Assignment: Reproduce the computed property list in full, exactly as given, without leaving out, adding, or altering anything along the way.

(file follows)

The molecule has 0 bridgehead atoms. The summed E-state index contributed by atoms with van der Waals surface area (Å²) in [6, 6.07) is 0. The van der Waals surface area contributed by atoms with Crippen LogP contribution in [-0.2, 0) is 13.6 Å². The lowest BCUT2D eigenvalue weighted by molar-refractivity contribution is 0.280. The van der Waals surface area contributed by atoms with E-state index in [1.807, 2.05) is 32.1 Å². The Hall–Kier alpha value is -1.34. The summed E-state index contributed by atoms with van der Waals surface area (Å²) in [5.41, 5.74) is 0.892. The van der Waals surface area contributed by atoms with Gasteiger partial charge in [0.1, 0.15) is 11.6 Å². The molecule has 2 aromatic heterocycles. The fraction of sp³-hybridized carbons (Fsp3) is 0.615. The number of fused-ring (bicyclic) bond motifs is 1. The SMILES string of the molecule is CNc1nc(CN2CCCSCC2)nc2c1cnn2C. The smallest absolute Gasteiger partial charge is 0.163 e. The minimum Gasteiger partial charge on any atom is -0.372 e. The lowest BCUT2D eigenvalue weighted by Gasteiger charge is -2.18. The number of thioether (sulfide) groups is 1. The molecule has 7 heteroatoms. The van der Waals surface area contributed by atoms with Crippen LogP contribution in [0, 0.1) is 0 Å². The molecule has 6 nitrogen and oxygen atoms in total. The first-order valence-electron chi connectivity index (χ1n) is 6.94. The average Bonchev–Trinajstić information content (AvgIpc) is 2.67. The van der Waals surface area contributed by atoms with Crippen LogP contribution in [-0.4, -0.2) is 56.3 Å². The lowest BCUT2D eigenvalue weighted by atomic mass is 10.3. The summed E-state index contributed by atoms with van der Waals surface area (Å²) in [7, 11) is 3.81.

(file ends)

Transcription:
The molecule has 0 bridgehead atoms. The summed E-state index contributed by atoms with van der Waals surface area (Å²) in [6, 6.07) is 0. The van der Waals surface area contributed by atoms with Crippen LogP contribution in [-0.2, 0) is 13.6 Å². The lowest BCUT2D eigenvalue weighted by molar-refractivity contribution is 0.280. The van der Waals surface area contributed by atoms with E-state index in [1.807, 2.05) is 32.1 Å². The Hall–Kier alpha value is -1.34. The summed E-state index contributed by atoms with van der Waals surface area (Å²) in [5.41, 5.74) is 0.892. The van der Waals surface area contributed by atoms with Gasteiger partial charge in [0.1, 0.15) is 11.6 Å². The molecule has 2 aromatic heterocycles. The fraction of sp³-hybridized carbons (Fsp3) is 0.615. The number of fused-ring (bicyclic) bond motifs is 1. The SMILES string of the molecule is CNc1nc(CN2CCCSCC2)nc2c1cnn2C. The smallest absolute Gasteiger partial charge is 0.163 e. The minimum Gasteiger partial charge on any atom is -0.372 e. The lowest BCUT2D eigenvalue weighted by Gasteiger charge is -2.18. The number of thioether (sulfide) groups is 1. The molecule has 7 heteroatoms. The van der Waals surface area contributed by atoms with Crippen LogP contribution in [0, 0.1) is 0 Å². The molecule has 6 nitrogen and oxygen atoms in total. The first-order valence-electron chi connectivity index (χ1n) is 6.94. The average Bonchev–Trinajstić information content (AvgIpc) is 2.67. The van der Waals surface area contributed by atoms with Crippen LogP contribution in [-0.4, -0.2) is 56.3 Å². The lowest BCUT2D eigenvalue weighted by atomic mass is 10.3. The summed E-state index contributed by atoms with van der Waals surface area (Å²) in [7, 11) is 3.81.